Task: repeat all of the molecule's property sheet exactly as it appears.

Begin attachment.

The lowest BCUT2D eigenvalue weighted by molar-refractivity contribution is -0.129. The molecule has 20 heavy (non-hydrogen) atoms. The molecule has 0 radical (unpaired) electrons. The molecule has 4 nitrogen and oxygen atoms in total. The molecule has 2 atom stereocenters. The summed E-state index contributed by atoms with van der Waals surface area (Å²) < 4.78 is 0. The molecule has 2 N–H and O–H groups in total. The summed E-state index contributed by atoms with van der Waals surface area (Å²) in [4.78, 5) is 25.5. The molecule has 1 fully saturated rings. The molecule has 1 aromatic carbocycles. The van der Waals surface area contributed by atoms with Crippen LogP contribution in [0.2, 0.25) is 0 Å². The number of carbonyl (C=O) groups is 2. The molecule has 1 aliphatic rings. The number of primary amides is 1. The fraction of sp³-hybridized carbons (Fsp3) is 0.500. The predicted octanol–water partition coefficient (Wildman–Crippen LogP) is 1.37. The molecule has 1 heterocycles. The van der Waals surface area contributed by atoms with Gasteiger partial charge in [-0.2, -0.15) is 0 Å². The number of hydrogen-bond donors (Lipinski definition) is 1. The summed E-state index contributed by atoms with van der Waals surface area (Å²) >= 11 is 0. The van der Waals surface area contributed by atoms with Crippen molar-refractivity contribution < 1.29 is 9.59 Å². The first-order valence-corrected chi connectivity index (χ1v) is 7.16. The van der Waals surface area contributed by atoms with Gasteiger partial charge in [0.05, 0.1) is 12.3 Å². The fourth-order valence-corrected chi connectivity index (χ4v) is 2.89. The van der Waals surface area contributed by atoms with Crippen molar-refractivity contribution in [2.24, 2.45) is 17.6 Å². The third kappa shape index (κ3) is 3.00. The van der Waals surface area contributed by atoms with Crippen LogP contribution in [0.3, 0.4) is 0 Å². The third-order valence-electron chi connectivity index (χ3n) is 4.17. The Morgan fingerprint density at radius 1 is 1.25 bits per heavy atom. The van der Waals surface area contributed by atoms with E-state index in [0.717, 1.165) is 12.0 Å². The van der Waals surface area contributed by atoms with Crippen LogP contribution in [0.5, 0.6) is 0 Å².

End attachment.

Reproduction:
The lowest BCUT2D eigenvalue weighted by molar-refractivity contribution is -0.129. The molecule has 20 heavy (non-hydrogen) atoms. The molecule has 0 radical (unpaired) electrons. The molecule has 4 nitrogen and oxygen atoms in total. The molecule has 2 atom stereocenters. The summed E-state index contributed by atoms with van der Waals surface area (Å²) < 4.78 is 0. The molecule has 2 N–H and O–H groups in total. The summed E-state index contributed by atoms with van der Waals surface area (Å²) in [4.78, 5) is 25.5. The molecule has 1 fully saturated rings. The molecule has 1 aromatic carbocycles. The van der Waals surface area contributed by atoms with Crippen LogP contribution in [0.2, 0.25) is 0 Å². The number of carbonyl (C=O) groups is 2. The molecule has 1 aliphatic rings. The number of primary amides is 1. The fraction of sp³-hybridized carbons (Fsp3) is 0.500. The predicted octanol–water partition coefficient (Wildman–Crippen LogP) is 1.37. The molecule has 1 heterocycles. The van der Waals surface area contributed by atoms with Gasteiger partial charge in [-0.2, -0.15) is 0 Å². The number of hydrogen-bond donors (Lipinski definition) is 1. The summed E-state index contributed by atoms with van der Waals surface area (Å²) >= 11 is 0. The van der Waals surface area contributed by atoms with Crippen molar-refractivity contribution < 1.29 is 9.59 Å². The first-order valence-corrected chi connectivity index (χ1v) is 7.16. The van der Waals surface area contributed by atoms with Gasteiger partial charge in [0.05, 0.1) is 12.3 Å². The fourth-order valence-corrected chi connectivity index (χ4v) is 2.89. The van der Waals surface area contributed by atoms with Crippen molar-refractivity contribution in [2.24, 2.45) is 17.6 Å². The third kappa shape index (κ3) is 3.00. The van der Waals surface area contributed by atoms with Crippen LogP contribution in [0.3, 0.4) is 0 Å². The third-order valence-electron chi connectivity index (χ3n) is 4.17. The Morgan fingerprint density at radius 1 is 1.25 bits per heavy atom. The van der Waals surface area contributed by atoms with E-state index in [0.717, 1.165) is 12.0 Å². The van der Waals surface area contributed by atoms with Crippen LogP contribution in [0.5, 0.6) is 0 Å².